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09/04/12 10:17 PM ET

Solis hopes he's dressed for success with Padres

LOS ANGELES -- Expanded rosters in September can be difficult on the Dodgers' visiting clubhouse staff members, who on Tuesday had to forfeit a back room where they usually dress to accommodate two players that the Padres added to their roster.

One of those players was 24-year-old catcher Ali Solis, who would have likely dressed in a broom closet if it meant he could be on the big league roster.

"Welcome to the big leagues," Solis said, motioning to where he was dressing.

The Padres added four players to their active roster: Solis, reliever Brad Boxberger and infielder Andy Parrino. Boxberger and Parrino were with Triple-A Tucson and have been on the Padres' roster before.

Another pitcher, Anthony Bass, was reinstated from the disabled list.

The team also designated catcher Eddy Rodriguez and pitcher Ross Ohlendorf for assignment to create room on the 40-man roster for Solis and Bass.

For Solis, who is a native of Mexicali, Mexico, located about two hours east of San Diego, his next Major League game will be his first one.

It's been a long road since the organization signed him as a 16-year-old. He hit .283 with six home runs and 40 RBIs this season with Double-A San Antonio and played in the Futures Game as a replacement for Yasmani Grandal, who was summoned to the big leagues in late June.

"What a great story," Padres manager Bud Black said.

Solis, a favorite of the Padres' player development staff for his attitude, work ethic and ability to work well with pitchers, was stunned when his manager, John Gibbons, told him last week that he would be added to the Padres' roster.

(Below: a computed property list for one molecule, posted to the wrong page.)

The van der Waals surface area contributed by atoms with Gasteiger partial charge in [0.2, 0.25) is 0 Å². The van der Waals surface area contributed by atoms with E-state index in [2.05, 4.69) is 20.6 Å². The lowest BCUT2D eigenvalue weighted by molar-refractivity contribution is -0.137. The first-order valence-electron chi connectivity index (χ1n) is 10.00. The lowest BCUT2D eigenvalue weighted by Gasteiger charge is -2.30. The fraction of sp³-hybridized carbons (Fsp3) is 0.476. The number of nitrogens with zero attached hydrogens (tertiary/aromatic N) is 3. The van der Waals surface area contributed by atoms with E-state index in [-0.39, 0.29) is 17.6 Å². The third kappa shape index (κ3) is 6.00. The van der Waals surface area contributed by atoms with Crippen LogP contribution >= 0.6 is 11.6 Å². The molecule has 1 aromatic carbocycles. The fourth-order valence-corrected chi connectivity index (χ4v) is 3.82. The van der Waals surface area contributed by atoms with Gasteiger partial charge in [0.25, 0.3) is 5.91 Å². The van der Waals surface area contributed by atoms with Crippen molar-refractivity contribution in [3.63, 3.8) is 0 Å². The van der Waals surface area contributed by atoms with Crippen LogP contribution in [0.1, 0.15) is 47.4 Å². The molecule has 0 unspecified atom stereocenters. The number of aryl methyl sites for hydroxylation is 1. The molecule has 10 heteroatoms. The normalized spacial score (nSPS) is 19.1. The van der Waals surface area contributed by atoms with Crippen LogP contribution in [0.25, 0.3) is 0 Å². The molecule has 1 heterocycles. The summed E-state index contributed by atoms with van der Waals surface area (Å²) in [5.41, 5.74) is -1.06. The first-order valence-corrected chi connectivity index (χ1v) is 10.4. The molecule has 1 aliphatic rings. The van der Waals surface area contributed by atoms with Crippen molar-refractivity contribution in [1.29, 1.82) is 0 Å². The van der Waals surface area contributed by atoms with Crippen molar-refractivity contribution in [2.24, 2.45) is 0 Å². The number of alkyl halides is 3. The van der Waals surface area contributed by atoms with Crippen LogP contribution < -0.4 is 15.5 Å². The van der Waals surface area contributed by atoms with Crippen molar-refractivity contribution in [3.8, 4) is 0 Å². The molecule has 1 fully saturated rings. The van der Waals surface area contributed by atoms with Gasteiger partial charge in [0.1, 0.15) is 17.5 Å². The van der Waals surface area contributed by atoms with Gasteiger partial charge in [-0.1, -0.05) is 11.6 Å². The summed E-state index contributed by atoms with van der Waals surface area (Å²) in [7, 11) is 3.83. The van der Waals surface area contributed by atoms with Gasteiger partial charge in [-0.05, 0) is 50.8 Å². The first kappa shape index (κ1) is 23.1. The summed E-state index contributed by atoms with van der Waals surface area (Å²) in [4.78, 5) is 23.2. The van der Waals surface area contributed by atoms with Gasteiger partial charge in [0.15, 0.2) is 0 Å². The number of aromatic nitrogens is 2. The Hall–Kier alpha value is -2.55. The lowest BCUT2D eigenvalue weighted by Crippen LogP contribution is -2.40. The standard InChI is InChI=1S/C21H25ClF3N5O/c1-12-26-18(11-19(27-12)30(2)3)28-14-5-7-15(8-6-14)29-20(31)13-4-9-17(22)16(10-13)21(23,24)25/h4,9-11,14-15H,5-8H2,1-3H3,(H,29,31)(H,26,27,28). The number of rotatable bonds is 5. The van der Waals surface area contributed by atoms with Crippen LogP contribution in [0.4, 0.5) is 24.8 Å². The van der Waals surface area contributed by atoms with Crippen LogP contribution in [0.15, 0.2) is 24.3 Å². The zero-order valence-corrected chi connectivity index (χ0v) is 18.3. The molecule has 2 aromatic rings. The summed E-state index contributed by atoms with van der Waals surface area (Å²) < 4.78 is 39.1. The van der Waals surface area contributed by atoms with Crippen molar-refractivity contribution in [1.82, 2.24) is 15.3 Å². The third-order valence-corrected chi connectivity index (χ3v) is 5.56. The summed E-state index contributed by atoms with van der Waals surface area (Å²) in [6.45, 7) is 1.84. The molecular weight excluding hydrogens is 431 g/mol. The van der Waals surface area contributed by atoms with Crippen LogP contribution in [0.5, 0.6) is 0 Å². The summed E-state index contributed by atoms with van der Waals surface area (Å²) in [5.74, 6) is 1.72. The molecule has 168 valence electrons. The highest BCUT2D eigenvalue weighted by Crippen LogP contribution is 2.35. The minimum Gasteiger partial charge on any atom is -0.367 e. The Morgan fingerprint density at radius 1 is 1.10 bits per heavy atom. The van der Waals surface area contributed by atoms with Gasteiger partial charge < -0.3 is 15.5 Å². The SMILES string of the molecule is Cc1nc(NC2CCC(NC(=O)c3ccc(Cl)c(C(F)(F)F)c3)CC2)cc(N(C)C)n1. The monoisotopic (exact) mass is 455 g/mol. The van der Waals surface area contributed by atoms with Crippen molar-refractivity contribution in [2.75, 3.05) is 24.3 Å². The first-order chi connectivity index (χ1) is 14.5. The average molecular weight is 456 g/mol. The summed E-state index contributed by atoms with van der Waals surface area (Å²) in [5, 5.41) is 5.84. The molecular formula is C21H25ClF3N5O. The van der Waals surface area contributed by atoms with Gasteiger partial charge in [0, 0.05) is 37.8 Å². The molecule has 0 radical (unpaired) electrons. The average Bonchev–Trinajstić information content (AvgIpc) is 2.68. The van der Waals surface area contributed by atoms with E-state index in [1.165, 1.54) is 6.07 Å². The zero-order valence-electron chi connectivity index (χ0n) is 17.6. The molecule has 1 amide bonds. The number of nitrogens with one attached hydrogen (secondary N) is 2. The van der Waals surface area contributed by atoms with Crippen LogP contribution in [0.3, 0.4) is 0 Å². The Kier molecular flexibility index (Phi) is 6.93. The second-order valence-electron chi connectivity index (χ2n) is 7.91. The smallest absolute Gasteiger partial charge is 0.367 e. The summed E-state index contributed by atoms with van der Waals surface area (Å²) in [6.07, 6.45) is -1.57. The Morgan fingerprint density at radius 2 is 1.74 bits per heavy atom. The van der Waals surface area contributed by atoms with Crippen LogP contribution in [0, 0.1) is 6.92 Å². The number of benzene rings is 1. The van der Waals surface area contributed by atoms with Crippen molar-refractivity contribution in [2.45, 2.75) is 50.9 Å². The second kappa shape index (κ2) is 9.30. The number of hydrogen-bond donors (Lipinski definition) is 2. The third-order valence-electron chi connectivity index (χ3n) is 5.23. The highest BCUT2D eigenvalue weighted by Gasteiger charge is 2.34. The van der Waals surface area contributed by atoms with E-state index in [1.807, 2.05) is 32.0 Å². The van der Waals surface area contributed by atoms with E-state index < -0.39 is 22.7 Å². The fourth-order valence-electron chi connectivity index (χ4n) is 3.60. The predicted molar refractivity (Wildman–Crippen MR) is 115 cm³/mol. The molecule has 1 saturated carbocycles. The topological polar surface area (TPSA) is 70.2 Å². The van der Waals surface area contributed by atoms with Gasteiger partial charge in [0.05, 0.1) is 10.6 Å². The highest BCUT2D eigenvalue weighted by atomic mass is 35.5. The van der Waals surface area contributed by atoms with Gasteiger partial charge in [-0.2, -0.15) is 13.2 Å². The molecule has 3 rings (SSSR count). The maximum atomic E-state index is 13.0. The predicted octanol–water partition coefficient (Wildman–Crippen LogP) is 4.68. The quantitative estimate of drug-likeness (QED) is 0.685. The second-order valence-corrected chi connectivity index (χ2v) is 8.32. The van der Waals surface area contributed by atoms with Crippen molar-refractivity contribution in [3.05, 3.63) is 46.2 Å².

"I was excited. I was shocked a little. But I'm up here to enjoy this and try and help the team," Solis said.

Solis said he benefited from the tutelage of Gibbons, who spent 10 seasons as a Minor League catcher with parts of two seasons in the big leagues.

The Padres now have three catchers on their roster with Solis, Grandal and John Baker.

"He helped me a lot all season," Solis said. "He's a tremendous manager. I had a great time there. He helped me with blocking balls, my [catching] stance. He knows a lot about catching."

This will be Boxberger's fourth stint with the Padres this season. He has a 3.52 ERA in 15 1/3 innings. Parrino, who can play anywhere in the infield, hit .174 in 92 at-bats this season with the Padres but spent most of the season in Tucson, where he hit .328.

Padres benefit from improved confidence at plate

LOS ANGELES -- The results vary from day to day, but hitting coach Phil Plantier said that he's generally seeing better at-bats from the Padres.

There were the season-high 20 hits the team had in Sunday's loss to the Rockies. And then Monday, there were 10 hits in an 11-inning loss to the Dodgers.

But it's not just the sheer production and better at-bats throughout the lineup -- one through eight -- that have impressed Plantier the most during the Padres' second-half uprising, especially during the month of August, when the team was 18-10.

It's the improved confidence more than anything, he said.

"Overall, the guys' expectation of themselves is better than it was earlier in the season," Plantier said. "And it's allowed them to string together more quality at-bats."

Short hops

• All-Star closer Huston Street threw in the bullpen before Tuesday's game against the Dodgers with manager Bud Black and pitching coach Darren Balsley watching closely. "Huston feels great, his arm feels fine, his delivery is fine," Black said. "The concern is his ability to field his position." Street had a setback with his strained left calf on Thursday. There's no timetable as to when he'll try to run on it again.

• Carlos Quentin, who was a late scratch Monday because of right knee irritation, was in the lineup on Tuesday and in left field. Quentin lined out to center field as a pinch-hitter in the Padres' 4-3 loss in 11 innings on Monday to the Dodgers.

Corey Brock is a reporter for MLB.com. Keep track of @FollowThePadres on Twitter. This story was not subject to the approval of Major League Baseball or its clubs.